On July 17, 2017, the 7th Circuit affirmed an order of the district court that denied an employer’s motion to compel arbitration of an employee’s Title VII sexual harassment and retaliation claims based on an arbitration agreement between the employee and the staffing agency who placed her with the employer. Scheurer v. Fromm Family Foods LLC, No. 16-3327 (7th Cir. July 17, 2017). The employee filed a sexual harassment and retaliation lawsuit under Title VII of the Civil Rights Act of 1964 (“Title VII”). The employee’s contract with the staffing agency that placed her with the employer contained an arbitration clause. The employer moved to compel arbitration of the employee’s claims, but the district court denied the motion.

The question on appeal was whether the employer, which did not have a written arbitration agreement with the employee, could enforce against her the arbitration clause in her agreement with the staffing agency. The 7th Circuit agreed with the district court that the employer failed to show a legal basis for compelling the employee to arbitrate her Title VII claims against the employer. This was a question of contract law. The employee filed her Title VII lawsuit for sexual harassment and retaliation against the employer, but not against the staffing agency. The Federal Arbitration Act (“FAA”) requires federal and state courts to place written arbitration agreements on the same footing as other contracts. Under the FAA, arbitration should be compelled if three elements are present: (1) an enforceable written arbitration agreement; (2) a dispute within the scope of the arbitration agreement; and (3) a refusal to arbitrate. Generally, federal policy favors arbitration, and once an enforceable arbitration agreement is shown to exist, questions as to the scope of arbitrable issues should be resolved in favor of arbitration. The employer’s theory–equitable estoppel–was rejected by the district court and the 7th Circuit. There was no evidence that the employer had relied upon the fact that the employee had signed an agreement with an arbitration provision when it accepted her assignment from the staffing agency. There was no basis for applying estoppel where the employer did not even know of the arbitration agreement and the staffing agency was not a party to the dispute. Thus, the employee’s sexual harassment and retaliation claims will proceed in federal court.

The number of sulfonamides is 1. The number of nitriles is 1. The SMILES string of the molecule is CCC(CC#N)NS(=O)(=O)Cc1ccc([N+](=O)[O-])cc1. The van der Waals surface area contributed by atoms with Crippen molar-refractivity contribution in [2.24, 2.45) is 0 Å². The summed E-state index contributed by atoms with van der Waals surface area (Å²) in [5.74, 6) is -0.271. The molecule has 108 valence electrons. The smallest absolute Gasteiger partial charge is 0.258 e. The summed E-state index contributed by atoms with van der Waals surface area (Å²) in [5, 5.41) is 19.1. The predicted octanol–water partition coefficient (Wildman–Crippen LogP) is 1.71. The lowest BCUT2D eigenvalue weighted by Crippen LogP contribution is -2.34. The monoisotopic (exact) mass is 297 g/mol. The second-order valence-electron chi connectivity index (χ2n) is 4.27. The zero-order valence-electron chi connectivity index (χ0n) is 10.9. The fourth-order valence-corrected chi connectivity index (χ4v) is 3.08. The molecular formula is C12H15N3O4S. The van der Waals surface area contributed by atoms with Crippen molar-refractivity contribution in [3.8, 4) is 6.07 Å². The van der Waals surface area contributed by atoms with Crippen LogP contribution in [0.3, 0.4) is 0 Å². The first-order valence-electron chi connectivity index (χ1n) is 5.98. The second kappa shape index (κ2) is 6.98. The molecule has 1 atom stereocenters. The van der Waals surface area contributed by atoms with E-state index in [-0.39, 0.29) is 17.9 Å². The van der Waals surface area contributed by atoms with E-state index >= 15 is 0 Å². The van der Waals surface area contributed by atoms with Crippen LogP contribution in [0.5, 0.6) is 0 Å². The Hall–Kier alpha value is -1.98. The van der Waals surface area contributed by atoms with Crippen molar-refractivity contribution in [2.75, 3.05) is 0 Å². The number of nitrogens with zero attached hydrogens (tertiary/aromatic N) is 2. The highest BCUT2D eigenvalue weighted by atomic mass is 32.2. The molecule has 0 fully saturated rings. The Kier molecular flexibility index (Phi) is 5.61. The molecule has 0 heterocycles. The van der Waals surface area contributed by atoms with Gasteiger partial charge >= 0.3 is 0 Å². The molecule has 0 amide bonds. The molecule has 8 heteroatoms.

The underlying facts of those claims are worth noting. The employee alleges that while working for the employer, her supervisor sexually harassed her. She alleges that her supervisor took advantage of his access to her personnel file to obtain her personal telephone number and repeatedly harassed her in unwelcome ways, including sexually explicit comments to her in front of other employees. The employee alleges that she complained to management, and that her supervisor had a history of sexual harassment and discrimination against women in the workplace. She also alleges that the employer took no adequate action to remedy the sexual harassment and instead fired her for complaining about the sexual harassment. The 7th Circuit stated that, “[f]rom the sequence of complaint, unspecified discipline of the supervisor, an unsuccessful effort to separate the two people, followed by termination of the complaining subordinate, the inference of retaliatory intent would not seem unreasonable.”